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Unofficial Britain: Journeys Through Forgotten Places by Gareth E. Rees


I wasn’t aware of Garth E. Rees and the website Unofficial Britain until only recently. In Unofficial Britain: Journeys Through Forgotten Places, Rees explores the unknown narrative of our modern-day Britain, in which we live from day to day and largely either take for granted or ignore completely.


Unofficial Britain: Journeys Through Forgotten Places, is Gareth E. Rees’s personal journey through the mystery and folklore of our Britain. This is not the Britain of our ancestors and the halcyon days of Empire but the story of modern constructions and how they themselves have managed to embed their own narrative within themselves. This is the story of electricity pylons, housing estates, roundabouts and motorways, creations of the, mostly, post-war Britain which we today either ignore, take for granted or embellish with the graffiti of this week’s town ‘artist’. However, once we look past these structures, which so often clash with older architecture creating a juxtaposition of grotesque visuality we find that these places have found their own stories.


Places like Spaghetti Junction have created their own rich cultural history, with its canals and fishing; a place where one can get lost in its maze, housing estates and motorways have become sites for regular hauntings, industrial estates are known for their use in television programmes, which have now all become part of the tapestry of our modern way of life.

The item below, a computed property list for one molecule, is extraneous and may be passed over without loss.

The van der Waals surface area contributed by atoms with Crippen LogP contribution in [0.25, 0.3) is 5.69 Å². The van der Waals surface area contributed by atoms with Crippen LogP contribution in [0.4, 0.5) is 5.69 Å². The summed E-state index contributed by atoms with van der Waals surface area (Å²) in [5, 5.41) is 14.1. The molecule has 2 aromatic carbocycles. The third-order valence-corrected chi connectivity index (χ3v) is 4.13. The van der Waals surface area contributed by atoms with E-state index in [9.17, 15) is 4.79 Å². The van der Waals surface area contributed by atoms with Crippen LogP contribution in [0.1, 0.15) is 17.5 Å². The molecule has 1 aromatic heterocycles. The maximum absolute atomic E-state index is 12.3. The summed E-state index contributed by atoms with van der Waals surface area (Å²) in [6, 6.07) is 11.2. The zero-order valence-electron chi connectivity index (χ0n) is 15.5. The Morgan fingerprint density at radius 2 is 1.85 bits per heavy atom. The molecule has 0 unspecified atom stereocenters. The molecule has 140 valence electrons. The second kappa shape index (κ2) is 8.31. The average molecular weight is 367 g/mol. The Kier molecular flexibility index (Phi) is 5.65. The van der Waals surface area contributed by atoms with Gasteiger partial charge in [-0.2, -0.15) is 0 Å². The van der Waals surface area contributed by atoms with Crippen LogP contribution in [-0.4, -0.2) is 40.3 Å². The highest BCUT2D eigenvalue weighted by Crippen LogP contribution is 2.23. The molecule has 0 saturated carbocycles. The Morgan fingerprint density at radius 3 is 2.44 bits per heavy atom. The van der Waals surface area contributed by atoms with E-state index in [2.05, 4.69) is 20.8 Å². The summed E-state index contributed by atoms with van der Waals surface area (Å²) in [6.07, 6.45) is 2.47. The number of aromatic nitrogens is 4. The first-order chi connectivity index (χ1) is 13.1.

For me, this is one of the most engaging parts of Unofficial Britain, as a writer who is creating folklore then the creation of this new myth and folklore which we are already surrounded by is something that drew me into the book. The idea that our concrete car parks, or motorway service stations have become so embedded within our culture is something that not only I overlooked but something that I’d argue that most people don’t even give time to concern themselves. However, one of the striking aspects for me is that with the demolition of our past I have always felt that the heritage and tales we lose from that demolition is something we’d never recover, and in many ways losing a part of ourselves, but with new structures comes new stories for the future generations, which in many cases is now ourselves!


Unofficial Britain: Journeys Through Forgotten Places not only engages the reader but it’s a highly personal and highly entertaining book that now holds pride of place on my bookshelf. Rees not only reminds us not to forget our past but also embrace the future as there may be hope for us yet!


Unofficial Britain: Journeys Through Forgotten Places by Gareth E. Rees is published by Elliott and Thompson Books (£14.99). To order a copy go to www.thepilgrim.org.uk


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